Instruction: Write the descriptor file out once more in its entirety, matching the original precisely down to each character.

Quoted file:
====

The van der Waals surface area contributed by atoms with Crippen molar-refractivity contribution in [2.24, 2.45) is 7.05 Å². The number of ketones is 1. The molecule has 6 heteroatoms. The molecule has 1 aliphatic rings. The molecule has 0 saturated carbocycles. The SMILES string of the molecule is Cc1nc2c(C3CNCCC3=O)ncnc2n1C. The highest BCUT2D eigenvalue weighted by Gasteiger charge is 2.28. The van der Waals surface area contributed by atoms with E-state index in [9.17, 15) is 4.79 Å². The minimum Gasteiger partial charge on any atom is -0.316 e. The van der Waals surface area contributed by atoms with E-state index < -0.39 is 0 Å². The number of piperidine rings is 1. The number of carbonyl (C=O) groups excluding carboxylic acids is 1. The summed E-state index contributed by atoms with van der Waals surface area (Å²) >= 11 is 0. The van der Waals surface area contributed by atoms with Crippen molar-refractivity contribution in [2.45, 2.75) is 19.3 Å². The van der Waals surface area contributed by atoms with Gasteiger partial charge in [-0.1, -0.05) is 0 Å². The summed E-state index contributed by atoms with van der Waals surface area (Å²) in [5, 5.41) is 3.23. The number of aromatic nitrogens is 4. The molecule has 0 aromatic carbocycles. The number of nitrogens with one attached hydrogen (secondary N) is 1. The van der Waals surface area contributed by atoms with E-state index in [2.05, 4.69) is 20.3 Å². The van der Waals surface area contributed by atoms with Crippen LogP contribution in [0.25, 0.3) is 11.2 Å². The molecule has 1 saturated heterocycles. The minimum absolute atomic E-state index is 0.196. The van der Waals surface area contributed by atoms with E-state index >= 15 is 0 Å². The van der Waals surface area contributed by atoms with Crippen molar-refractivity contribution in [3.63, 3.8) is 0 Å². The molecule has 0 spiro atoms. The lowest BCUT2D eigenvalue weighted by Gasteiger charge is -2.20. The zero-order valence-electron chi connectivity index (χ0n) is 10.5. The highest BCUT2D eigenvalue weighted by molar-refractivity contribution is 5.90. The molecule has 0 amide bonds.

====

The van der Waals surface area contributed by atoms with Crippen molar-refractivity contribution in [2.24, 2.45) is 7.05 Å². The number of ketones is 1. The molecule has 6 heteroatoms. The molecule has 1 aliphatic rings. The molecule has 0 saturated carbocycles. The SMILES string of the molecule is Cc1nc2c(C3CNCCC3=O)ncnc2n1C. The highest BCUT2D eigenvalue weighted by Gasteiger charge is 2.28. The van der Waals surface area contributed by atoms with E-state index in [9.17, 15) is 4.79 Å². The minimum Gasteiger partial charge on any atom is -0.316 e. The van der Waals surface area contributed by atoms with E-state index < -0.39 is 0 Å². The number of piperidine rings is 1. The number of carbonyl (C=O) groups excluding carboxylic acids is 1. The summed E-state index contributed by atoms with van der Waals surface area (Å²) >= 11 is 0. The van der Waals surface area contributed by atoms with Crippen molar-refractivity contribution in [2.45, 2.75) is 19.3 Å². The van der Waals surface area contributed by atoms with Gasteiger partial charge in [-0.1, -0.05) is 0 Å². The summed E-state index contributed by atoms with van der Waals surface area (Å²) in [5, 5.41) is 3.23. The number of aromatic nitrogens is 4. The molecule has 0 aromatic carbocycles. The number of nitrogens with one attached hydrogen (secondary N) is 1. The van der Waals surface area contributed by atoms with E-state index in [2.05, 4.69) is 20.3 Å². The van der Waals surface area contributed by atoms with Crippen LogP contribution in [0.25, 0.3) is 11.2 Å². The molecule has 1 saturated heterocycles. The minimum absolute atomic E-state index is 0.196. The van der Waals surface area contributed by atoms with E-state index >= 15 is 0 Å². The van der Waals surface area contributed by atoms with Crippen molar-refractivity contribution in [3.63, 3.8) is 0 Å². The molecule has 0 spiro atoms. The lowest BCUT2D eigenvalue weighted by Gasteiger charge is -2.20. The zero-order valence-electron chi connectivity index (χ0n) is 10.5. The highest BCUT2D eigenvalue weighted by molar-refractivity contribution is 5.90. The molecule has 0 amide bonds.